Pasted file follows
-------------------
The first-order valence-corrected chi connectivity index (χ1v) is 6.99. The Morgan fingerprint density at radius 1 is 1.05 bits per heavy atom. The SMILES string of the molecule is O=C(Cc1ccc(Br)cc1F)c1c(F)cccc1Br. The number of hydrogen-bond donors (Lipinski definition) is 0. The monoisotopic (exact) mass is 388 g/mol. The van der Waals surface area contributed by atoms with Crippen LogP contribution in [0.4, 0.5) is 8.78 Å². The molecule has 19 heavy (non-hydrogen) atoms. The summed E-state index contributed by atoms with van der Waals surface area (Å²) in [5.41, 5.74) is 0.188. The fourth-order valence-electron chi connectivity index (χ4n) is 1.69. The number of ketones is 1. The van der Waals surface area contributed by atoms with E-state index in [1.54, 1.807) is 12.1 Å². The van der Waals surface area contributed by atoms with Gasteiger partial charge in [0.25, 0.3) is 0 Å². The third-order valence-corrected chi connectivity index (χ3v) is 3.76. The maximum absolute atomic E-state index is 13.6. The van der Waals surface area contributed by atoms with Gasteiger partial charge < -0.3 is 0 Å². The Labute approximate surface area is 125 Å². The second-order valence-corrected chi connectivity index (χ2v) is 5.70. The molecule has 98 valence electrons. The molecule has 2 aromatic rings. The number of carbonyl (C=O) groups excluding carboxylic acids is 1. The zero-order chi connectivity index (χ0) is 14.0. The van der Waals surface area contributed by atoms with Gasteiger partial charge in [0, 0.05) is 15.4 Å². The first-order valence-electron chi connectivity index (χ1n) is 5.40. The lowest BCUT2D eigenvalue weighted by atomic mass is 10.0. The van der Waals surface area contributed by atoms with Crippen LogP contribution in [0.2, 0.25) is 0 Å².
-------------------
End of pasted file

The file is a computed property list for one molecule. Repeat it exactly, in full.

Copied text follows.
The first-order valence-corrected chi connectivity index (χ1v) is 6.99. The Morgan fingerprint density at radius 1 is 1.05 bits per heavy atom. The SMILES string of the molecule is O=C(Cc1ccc(Br)cc1F)c1c(F)cccc1Br. The number of hydrogen-bond donors (Lipinski definition) is 0. The monoisotopic (exact) mass is 388 g/mol. The van der Waals surface area contributed by atoms with Crippen LogP contribution in [0.4, 0.5) is 8.78 Å². The molecule has 19 heavy (non-hydrogen) atoms. The summed E-state index contributed by atoms with van der Waals surface area (Å²) in [5.41, 5.74) is 0.188. The fourth-order valence-electron chi connectivity index (χ4n) is 1.69. The number of ketones is 1. The van der Waals surface area contributed by atoms with E-state index in [1.54, 1.807) is 12.1 Å². The van der Waals surface area contributed by atoms with Gasteiger partial charge in [0.25, 0.3) is 0 Å². The third-order valence-corrected chi connectivity index (χ3v) is 3.76. The maximum absolute atomic E-state index is 13.6. The van der Waals surface area contributed by atoms with Gasteiger partial charge < -0.3 is 0 Å². The Labute approximate surface area is 125 Å². The second-order valence-corrected chi connectivity index (χ2v) is 5.70. The molecule has 98 valence electrons. The molecule has 2 aromatic rings. The number of carbonyl (C=O) groups excluding carboxylic acids is 1. The zero-order chi connectivity index (χ0) is 14.0. The van der Waals surface area contributed by atoms with Gasteiger partial charge in [0, 0.05) is 15.4 Å². The first-order valence-electron chi connectivity index (χ1n) is 5.40. The lowest BCUT2D eigenvalue weighted by atomic mass is 10.0. The van der Waals surface area contributed by atoms with Crippen LogP contribution in [0.2, 0.25) is 0 Å².